Savvy Games, a division of Saudi Arabia’s Public Investment Fund, has acquired game studio Scopely in one of the biggest acquisitions by purchase price in the history of video games.
Savvy Games is paying $4.9 billion to acquire Scopely. There are only five gaming buyouts that are bigger, including Activision buying King for $5.9 billion, Microsoft buying ZeniMax for $8.1 billion, Tencent buying Supercell for $8.6 billion, and Take-Two buying Zynga for $12.7 billion. Microsoft is in the process of buying Activision Blizzard for $68.7 billion, which would be far and away the biggest acquisition in the history of video games.
In a press release, Savvy said the deal–which is pending regulatory approval–strengthens the company’s “ability to deliver new and exciting products for the global gaming community.”
You might not know Scopely by name, but the company has worked on games in juggernaut franchises like Star Trek, The Walking Dead, and Marvel. It’s also behind the game Stumble Guys, a colorful battle royale game that is seemingly inspired by Mediatonic’s Fall Guys.
Savvy Games CEO Brian Ward, a former Activision Blizzard executive, said his company looks forward to helping Scopely accelerate its ambitions.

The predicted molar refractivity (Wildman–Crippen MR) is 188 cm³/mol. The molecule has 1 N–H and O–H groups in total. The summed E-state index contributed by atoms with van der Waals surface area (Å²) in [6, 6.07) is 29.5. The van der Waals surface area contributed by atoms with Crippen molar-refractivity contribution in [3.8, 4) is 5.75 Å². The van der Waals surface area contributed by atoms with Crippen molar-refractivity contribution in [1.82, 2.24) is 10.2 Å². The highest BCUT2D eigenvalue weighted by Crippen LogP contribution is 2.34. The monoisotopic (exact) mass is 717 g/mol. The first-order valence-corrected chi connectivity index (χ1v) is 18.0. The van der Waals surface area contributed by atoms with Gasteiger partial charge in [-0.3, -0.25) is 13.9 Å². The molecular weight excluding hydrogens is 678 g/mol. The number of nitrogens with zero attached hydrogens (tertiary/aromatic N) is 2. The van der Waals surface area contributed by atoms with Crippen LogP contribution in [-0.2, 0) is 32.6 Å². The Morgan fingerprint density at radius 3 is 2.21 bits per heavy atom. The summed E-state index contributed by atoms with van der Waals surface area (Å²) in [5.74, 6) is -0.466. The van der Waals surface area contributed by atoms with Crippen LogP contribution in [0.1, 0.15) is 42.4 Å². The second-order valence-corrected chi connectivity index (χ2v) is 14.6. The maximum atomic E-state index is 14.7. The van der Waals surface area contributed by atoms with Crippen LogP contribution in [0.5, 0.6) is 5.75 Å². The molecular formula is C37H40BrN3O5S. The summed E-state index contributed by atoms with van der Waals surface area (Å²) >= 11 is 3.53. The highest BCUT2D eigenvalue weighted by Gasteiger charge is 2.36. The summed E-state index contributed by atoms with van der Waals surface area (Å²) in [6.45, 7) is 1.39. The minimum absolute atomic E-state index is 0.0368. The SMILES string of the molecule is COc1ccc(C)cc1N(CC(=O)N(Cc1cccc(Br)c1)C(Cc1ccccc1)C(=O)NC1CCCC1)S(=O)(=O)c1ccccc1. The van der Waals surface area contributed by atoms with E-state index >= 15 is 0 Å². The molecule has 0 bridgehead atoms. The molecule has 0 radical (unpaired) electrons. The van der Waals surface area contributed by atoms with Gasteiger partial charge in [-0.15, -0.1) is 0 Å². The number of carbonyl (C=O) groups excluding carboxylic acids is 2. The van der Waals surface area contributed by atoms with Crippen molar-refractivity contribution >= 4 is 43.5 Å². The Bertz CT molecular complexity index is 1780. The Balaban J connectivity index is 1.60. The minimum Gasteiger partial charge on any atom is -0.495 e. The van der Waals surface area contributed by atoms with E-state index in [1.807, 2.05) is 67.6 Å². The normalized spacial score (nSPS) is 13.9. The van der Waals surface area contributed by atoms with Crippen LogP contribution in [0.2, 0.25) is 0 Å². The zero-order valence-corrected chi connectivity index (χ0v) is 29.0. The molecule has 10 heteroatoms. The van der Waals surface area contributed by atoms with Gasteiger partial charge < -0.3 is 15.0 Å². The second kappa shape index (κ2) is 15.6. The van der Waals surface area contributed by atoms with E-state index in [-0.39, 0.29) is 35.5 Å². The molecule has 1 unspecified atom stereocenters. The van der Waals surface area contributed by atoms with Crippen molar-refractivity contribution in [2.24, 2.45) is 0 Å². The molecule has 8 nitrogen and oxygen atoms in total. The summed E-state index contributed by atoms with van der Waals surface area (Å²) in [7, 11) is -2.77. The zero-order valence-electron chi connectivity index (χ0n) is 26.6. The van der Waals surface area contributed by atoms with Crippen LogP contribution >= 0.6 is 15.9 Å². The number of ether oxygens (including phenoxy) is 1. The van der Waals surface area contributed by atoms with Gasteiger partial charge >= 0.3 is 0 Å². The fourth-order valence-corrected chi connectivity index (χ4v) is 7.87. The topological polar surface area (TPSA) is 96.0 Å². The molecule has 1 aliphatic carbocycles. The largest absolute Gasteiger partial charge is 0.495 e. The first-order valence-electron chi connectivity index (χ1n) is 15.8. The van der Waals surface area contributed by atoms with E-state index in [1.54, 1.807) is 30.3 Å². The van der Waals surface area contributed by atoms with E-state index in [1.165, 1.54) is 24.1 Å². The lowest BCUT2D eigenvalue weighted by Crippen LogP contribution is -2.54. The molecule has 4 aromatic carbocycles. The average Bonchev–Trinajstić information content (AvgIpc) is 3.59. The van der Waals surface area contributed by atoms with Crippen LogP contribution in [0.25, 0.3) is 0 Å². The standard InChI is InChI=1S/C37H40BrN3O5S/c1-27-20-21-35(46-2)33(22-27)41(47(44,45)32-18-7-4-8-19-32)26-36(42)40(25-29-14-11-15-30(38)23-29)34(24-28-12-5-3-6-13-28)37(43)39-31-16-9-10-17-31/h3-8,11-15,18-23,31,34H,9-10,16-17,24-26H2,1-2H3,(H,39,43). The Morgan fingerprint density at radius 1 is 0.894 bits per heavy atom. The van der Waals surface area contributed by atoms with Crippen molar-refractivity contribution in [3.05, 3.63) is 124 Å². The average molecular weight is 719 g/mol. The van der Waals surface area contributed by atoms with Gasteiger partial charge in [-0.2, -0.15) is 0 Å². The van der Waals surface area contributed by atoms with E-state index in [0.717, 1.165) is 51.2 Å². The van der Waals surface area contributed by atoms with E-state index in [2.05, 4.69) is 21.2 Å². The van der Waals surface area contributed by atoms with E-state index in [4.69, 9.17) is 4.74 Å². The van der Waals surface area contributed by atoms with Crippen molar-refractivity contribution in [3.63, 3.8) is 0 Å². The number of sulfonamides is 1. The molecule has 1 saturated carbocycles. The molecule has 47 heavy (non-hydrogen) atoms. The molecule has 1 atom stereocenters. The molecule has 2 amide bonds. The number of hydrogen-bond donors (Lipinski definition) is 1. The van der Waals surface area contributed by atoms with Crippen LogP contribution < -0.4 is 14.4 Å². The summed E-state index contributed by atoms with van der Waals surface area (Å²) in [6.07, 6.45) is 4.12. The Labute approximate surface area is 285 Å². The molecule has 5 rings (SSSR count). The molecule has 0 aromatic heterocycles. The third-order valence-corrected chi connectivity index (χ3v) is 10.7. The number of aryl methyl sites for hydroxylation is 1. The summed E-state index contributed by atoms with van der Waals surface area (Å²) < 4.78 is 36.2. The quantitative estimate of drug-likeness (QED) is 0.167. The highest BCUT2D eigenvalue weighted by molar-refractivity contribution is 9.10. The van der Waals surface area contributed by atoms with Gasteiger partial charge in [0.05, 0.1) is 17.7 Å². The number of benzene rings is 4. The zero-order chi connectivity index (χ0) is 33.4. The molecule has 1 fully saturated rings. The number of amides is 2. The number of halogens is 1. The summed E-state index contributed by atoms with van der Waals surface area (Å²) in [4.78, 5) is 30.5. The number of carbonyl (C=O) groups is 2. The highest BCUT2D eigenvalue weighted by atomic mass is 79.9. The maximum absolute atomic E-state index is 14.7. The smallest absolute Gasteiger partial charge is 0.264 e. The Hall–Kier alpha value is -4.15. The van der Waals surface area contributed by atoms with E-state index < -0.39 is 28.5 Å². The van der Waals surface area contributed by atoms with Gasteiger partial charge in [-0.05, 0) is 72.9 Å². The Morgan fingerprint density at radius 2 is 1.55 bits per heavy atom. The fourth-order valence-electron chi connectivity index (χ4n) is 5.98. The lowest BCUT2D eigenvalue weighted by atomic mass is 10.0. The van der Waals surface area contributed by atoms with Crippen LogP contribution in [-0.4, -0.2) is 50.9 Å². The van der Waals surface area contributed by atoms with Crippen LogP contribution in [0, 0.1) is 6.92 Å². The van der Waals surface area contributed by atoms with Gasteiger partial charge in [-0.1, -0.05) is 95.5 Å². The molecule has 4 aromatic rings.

According to Savvy, Scopely will operate independently under the banner of Savvy and will look to extend its businesses to PC and console, in addition to continued operation in the mobile space. Scopely’s co-CEOs, Walter Driver and Javier Ferreira, will continue to lead the company.
Saudi Arabia’s Public Investment Fund has been making big-time investments in the gaming space through Savvy for some time already. In addition to buying Scopely outright, Savvy holds minority ownership positions in Capcom, Nexon, EA, and Take-Two. Savvy also owns 40 million shares of Activision Blizzard and is in line for a huge payday if Microsoft’s deal to buy Activision Blizzard goes through. What’s more, Saudi Arabia owns more than 8% of Nintendo and is the Mario company’s largest outside investor.
After Savvy gave gaming giant Embracer $1 billion, the Borderlands studio owner defended the deal to take the money after people raised concerns about Saudi Arabia’s human rights record.
In 2018, US-based journalist Jamal Khashoggi, who criticized Saudi Arabia’s government, entered the Saudi consulate in Istanbul and never left. The CIA later concluded that Saudi Crown Prince Mohammed bin Salman ordered Khashoggi to be killed.
The PIF, which is run by Crown Prince Mohammed bin Salman, is looking to grow the size of its portfolio to more than $1.07 trillion by the end of 2025, according to Markets Insider. The oil-rich kingdom is trying to create a new image for itself amid claims of its “addiction” to oil. Diversifying its portfolio for the wealth fund by way of gaming investments, the backing of the LIV Golf tournament series, and other efforts is seemingly a step toward doing that.
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